PTSD diagnosed by measuring magnetic fields in the brain

Kathleen Blanchard's picture
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Scientists have found a noninvasive and reliable way to diagnose PTSD (post traumatic stress disorder), by measuring magnetic fields in the brain. Magnetoencephalography (MEG), unlike CT scans, MRI, or x-rays measures the workings of thousands of brain cells, and can help diagnose individuals with PTSD, in addition to measuring the severity of post traumatic stress disorder.

PTSD affects a wide range of individuals and is seen frequently among war veterans. The disorder interferes with quality of life and disrupts family health. Individuals who suffer from post traumatic stress are prone to anger, nightmares, flashbacks and hyper- awareness of their surroundings.

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The study involved 74 United States veterans who underwent magnetoencephalography (MEG) that for the first time allowed scientists to objectively diagnose PTSD with a ninety percent accuracy rate. The researchers were able to identify individuals who suffer from PTSD separately from healthy volunteers in the study.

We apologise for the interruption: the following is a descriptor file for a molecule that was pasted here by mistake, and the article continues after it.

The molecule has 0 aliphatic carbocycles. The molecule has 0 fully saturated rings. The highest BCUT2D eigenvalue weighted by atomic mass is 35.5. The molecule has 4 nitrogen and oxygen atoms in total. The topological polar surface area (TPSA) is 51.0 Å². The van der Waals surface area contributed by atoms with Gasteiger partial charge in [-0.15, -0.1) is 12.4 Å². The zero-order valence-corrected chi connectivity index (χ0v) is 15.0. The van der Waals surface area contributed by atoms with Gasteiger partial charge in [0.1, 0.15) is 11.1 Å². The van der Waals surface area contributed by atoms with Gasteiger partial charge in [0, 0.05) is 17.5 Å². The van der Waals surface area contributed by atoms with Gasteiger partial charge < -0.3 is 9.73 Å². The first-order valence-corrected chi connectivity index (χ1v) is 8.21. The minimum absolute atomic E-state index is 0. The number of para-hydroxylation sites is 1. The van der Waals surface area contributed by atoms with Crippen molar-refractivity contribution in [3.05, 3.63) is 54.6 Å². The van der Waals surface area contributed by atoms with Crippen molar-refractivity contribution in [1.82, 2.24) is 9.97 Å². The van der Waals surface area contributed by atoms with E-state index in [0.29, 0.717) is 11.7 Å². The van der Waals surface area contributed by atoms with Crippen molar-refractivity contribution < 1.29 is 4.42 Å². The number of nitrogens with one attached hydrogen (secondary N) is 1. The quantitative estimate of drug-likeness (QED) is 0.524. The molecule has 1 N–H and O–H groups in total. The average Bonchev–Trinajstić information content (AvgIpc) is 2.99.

The study, led by Apostolos Georgopoulos, M.D., Ph.D., and Brian Engdahl., Ph.D, allowed researchers to measure specific biomarkers of PTSD that can be used to measure the severity of post traumatic stress disorder a well as progress from treatment interventions.

MEG is a non invasive means that can, for the first time, differentiate between PTSD and other brain disorders. Past studies of magnetoencephalography have shown the technique that measures brain activity that occurs on a millisecond by millisecond basis is also a diagnostic tool that can be used for Alzheimer’s disease and multiple sclerosis diagnosis. MEG studies measure magnetic fields in the brain that can diagnose post traumatic stress and can be used to help gauge the success of PTSD treatment.

AP Georgopoulos et al 2010 J. Neural Eng. 7 016011 (7pp) doi: 10.1088/1741-2560/7/1/016011

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